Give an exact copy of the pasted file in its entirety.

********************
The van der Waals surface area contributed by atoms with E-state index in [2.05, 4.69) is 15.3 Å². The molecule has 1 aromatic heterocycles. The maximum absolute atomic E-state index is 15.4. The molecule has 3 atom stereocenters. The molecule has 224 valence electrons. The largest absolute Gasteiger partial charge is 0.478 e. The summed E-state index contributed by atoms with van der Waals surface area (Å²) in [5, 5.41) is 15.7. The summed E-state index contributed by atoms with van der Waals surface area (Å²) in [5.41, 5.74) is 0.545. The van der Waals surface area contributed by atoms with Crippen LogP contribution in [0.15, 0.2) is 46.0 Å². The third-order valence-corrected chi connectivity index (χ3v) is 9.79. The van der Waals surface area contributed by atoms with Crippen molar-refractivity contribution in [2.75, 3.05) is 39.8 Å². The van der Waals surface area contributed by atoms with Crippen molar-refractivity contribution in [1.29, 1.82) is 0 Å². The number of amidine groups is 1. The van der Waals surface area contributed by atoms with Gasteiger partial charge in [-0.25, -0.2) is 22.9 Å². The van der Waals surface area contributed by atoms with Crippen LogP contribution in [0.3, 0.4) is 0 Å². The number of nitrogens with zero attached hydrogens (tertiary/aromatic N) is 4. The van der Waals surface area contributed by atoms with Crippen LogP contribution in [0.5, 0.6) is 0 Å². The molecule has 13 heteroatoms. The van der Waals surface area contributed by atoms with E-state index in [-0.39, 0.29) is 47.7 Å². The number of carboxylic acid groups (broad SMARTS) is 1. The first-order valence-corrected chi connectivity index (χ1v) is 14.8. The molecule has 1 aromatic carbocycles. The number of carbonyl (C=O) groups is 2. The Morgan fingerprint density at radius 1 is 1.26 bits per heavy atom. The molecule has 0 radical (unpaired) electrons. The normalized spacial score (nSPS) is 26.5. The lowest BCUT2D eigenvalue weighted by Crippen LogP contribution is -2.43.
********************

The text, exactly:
The van der Waals surface area contributed by atoms with E-state index in [2.05, 4.69) is 15.3 Å². The molecule has 1 aromatic heterocycles. The maximum absolute atomic E-state index is 15.4. The molecule has 3 atom stereocenters. The molecule has 224 valence electrons. The largest absolute Gasteiger partial charge is 0.478 e. The summed E-state index contributed by atoms with van der Waals surface area (Å²) in [5, 5.41) is 15.7. The summed E-state index contributed by atoms with van der Waals surface area (Å²) in [5.41, 5.74) is 0.545. The van der Waals surface area contributed by atoms with Crippen LogP contribution in [0.15, 0.2) is 46.0 Å². The third-order valence-corrected chi connectivity index (χ3v) is 9.79. The van der Waals surface area contributed by atoms with Crippen molar-refractivity contribution in [2.75, 3.05) is 39.8 Å². The van der Waals surface area contributed by atoms with Crippen molar-refractivity contribution in [1.29, 1.82) is 0 Å². The number of amidine groups is 1. The van der Waals surface area contributed by atoms with Gasteiger partial charge in [-0.25, -0.2) is 22.9 Å². The van der Waals surface area contributed by atoms with Crippen LogP contribution in [0.3, 0.4) is 0 Å². The number of nitrogens with zero attached hydrogens (tertiary/aromatic N) is 4. The van der Waals surface area contributed by atoms with Crippen LogP contribution in [0.5, 0.6) is 0 Å². The molecule has 13 heteroatoms. The van der Waals surface area contributed by atoms with E-state index in [-0.39, 0.29) is 47.7 Å². The number of carboxylic acid groups (broad SMARTS) is 1. The first-order valence-corrected chi connectivity index (χ1v) is 14.8. The molecule has 1 aromatic carbocycles. The number of carbonyl (C=O) groups is 2. The Morgan fingerprint density at radius 1 is 1.26 bits per heavy atom. The molecule has 0 radical (unpaired) electrons. The normalized spacial score (nSPS) is 26.5. The lowest BCUT2D eigenvalue weighted by Crippen LogP contribution is -2.43.